The name Magna Carta is Latin for “Great Charter”, and in 1215 it established the following principles:
- everyone is subject to the law, even the King,
- individuals have rights,
- everyone has the right to justice,
- and everyone has the right to a fair trial.
The Magna Carta recognized individual responsibility in all, including the King, and it established that the law “should” be applied to everyone equally. Obviously, recognizing a principle is not the same as implementing one, but as of 1215, the divine right of kings was no longer the governing principle, well, at least for some kings and most scholars.
Fundamentally, democracy means that the power of the state comes from the people and not from God, nor the divine right of Kings. Although the Magna Carta did not establish democracy, the principle that their is a law of the land (due process) that applies to all is a cornerstone s of applying the law equally and of individual rights is a fundamental aspect of bottom-up democracy established in 1215.
Slow Start-Long Legs
The Magna Carta was reluctantly signed by King John on June 15, 1215. Although King John convinced Pope Innocent III to void the Magna Carta only 10 weeks after signing it, both King John and Pope Innocent would die the next year. King John’s eldest son, King Henry III, was only 9 years old when he became King on 28 Oct 1216 and the Magna Carta was reissued. The Magna Carta would go on to become a negotiating tool between the King and his Barons. When King Henry III turned 18 years old, he agreed to abide by the new release of the Magna Carta, and it was more or less the law of the land for the next century, and then off and on over the next 4 centuries. It became a seminal legal document when Sir Edward Coke used it extensively in the 17th century. (Sir Edward Coke was a mentor to Roger Williams.)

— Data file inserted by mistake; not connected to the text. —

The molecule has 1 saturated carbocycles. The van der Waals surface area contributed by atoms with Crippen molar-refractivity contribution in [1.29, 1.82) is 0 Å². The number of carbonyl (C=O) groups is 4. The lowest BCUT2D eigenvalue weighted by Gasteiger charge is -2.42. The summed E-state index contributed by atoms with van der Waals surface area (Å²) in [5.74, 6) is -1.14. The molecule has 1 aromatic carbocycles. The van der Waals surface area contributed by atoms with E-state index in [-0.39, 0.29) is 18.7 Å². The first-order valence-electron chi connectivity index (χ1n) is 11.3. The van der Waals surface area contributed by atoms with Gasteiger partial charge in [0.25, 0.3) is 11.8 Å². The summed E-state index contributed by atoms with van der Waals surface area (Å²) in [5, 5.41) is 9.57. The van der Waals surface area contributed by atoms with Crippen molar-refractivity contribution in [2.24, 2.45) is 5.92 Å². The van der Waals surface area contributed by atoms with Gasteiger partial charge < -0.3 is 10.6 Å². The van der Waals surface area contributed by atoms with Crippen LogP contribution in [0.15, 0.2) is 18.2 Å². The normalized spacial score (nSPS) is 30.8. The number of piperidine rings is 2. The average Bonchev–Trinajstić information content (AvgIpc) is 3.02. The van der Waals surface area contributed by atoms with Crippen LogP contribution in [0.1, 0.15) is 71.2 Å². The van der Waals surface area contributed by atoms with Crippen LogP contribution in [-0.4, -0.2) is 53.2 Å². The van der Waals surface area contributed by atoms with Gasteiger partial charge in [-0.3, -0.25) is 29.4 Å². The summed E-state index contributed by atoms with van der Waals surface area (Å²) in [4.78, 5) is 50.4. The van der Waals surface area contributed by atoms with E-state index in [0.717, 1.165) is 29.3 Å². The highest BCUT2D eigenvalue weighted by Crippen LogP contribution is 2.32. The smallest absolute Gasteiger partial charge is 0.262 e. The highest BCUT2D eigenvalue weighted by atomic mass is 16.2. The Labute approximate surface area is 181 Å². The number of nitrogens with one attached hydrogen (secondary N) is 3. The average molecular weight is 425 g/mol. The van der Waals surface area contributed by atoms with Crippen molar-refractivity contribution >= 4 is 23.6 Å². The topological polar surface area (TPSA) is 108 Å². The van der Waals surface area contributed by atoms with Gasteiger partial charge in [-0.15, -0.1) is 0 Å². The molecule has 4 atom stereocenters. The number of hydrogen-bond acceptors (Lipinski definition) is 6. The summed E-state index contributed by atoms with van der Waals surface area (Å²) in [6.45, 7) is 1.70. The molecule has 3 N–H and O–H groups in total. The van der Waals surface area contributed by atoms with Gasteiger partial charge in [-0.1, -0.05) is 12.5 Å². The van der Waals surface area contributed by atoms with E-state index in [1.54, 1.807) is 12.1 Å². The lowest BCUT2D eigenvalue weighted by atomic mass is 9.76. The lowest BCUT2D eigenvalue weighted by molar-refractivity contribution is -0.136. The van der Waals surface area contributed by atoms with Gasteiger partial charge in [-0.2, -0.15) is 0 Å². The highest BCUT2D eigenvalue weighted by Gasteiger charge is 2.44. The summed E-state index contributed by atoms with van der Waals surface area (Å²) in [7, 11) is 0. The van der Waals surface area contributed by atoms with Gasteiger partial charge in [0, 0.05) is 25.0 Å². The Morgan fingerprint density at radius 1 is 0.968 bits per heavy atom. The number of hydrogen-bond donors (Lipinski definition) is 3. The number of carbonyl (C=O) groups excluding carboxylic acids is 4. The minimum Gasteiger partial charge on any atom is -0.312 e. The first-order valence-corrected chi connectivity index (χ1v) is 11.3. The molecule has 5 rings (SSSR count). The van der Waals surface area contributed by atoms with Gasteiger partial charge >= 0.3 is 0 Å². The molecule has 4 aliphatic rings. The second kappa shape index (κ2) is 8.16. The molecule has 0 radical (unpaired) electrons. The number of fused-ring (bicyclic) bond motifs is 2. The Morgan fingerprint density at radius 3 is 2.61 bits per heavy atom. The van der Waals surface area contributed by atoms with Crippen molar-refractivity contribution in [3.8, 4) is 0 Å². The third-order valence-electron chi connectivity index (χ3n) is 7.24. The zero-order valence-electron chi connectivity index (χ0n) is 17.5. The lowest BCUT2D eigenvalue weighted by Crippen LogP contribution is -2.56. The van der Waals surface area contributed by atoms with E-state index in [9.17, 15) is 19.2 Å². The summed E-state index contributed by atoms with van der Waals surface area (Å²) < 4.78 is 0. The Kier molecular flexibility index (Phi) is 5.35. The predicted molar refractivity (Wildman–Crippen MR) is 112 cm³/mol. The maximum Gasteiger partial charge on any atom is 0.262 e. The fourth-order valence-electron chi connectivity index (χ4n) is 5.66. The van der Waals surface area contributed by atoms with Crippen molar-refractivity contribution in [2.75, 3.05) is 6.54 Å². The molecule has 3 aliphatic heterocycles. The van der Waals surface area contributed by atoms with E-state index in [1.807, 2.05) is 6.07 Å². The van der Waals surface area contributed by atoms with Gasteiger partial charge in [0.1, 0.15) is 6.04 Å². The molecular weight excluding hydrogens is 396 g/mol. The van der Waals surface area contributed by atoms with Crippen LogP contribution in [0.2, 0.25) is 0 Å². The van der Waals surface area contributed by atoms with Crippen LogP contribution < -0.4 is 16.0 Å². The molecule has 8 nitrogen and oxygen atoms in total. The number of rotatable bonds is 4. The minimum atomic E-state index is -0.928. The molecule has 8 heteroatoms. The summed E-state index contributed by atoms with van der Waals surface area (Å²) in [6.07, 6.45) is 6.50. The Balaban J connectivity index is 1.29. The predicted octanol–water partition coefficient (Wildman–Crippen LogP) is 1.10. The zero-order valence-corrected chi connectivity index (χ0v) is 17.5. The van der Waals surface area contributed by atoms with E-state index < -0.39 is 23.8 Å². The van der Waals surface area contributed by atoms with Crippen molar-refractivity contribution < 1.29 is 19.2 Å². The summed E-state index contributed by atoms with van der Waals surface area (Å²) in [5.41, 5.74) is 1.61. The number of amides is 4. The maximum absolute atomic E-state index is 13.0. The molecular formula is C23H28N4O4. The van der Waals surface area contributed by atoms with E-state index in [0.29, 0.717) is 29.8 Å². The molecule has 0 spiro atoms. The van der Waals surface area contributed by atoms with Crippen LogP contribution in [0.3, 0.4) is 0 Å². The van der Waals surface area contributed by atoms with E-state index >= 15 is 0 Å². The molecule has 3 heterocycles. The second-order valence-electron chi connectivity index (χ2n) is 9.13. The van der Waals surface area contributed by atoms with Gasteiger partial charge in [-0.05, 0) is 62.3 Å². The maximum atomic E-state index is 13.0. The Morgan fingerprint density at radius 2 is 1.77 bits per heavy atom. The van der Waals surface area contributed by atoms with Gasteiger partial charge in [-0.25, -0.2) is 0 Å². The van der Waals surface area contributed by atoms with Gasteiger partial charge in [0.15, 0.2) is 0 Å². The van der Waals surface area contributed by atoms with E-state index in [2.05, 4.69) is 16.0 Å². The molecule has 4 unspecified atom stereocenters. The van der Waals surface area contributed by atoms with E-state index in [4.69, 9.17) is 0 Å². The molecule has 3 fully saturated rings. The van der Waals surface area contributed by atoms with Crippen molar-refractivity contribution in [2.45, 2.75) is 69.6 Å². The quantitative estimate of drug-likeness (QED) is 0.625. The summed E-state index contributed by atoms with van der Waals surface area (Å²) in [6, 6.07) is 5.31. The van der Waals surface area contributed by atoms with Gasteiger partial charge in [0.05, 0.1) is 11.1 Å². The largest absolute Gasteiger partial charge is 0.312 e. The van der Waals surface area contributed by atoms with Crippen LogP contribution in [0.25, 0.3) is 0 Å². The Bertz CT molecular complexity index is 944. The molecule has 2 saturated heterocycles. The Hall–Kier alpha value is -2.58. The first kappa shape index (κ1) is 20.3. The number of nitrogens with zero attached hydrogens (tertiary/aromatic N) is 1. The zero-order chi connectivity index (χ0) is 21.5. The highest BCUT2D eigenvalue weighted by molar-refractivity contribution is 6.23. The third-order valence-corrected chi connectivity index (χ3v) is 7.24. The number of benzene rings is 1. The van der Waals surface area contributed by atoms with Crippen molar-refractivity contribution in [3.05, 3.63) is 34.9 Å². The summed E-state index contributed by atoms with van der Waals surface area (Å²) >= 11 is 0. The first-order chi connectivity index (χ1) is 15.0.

United States Constitution: 5th Amendment
The 5th Amendment guarantees that “no person shall be deprived of life, liberty, or property, without due process of law”. This phrase was derived from Magna Carta! As a reminder, the Constitution is law. In fact, it is the supreme law of the land. In fact, the federal, state, and local laws cannot be in conflict with constitutional law.
Above The Law
It is true that with absolute power comes absolute corruption. It’s also true that many leaders since 1215 have thought they were above the law either entirely or partially including Richard Nixon, and Donald Trump.
In modern times, we still struggle with this basic equality. Richard Nixon thought as President he was 100% above the law and famously said so on camera,
“…when the president does it, that means that it is not illegal.” -Richard Nixon, 1975
This quote is from the Frost interviews which took place in 1975. Here is a video clip:
Like Nixon, Donald Trump believes or acts like he is at least partially above the law. It’s also true that it is difficult to tell the difference between an honest leader who believes the President is above the law, and a corrupt leader. Trump is clearly a very corrupt human. No doubt. It could be that Trump knows the law applies to the President but that his corruption of breaking and skirting the law for his own benefit is just who he is. Either way, it doesn’t matter whether he believes the President is above the law, or is just a corrupt human. The effect is the same.
As time rolls on, I’m sure leaders here and there will think they are above the law either partially or wholly. In a democracy, the power of leaders comes from the people so it is up to the people to check a leader who believes or acts above the law.
The Devine Right of Kings
The Devine Right of Kings led to a class-system built within it. Those in power hoped to improve our lot in life. Those not in power hoped to gain power.
America’s Devine Right of the Rich
The Devine Right of Kings reminds me of how we Americans treat the rich. We have a tendency to forgive rich people of white-collar crimes. Why? Well, I think it’s because just like the class-system built within the Devine Right of Kings, we hope to improve our lot in life. I think the Magna Carta got it right. The law should apply to everyone equally.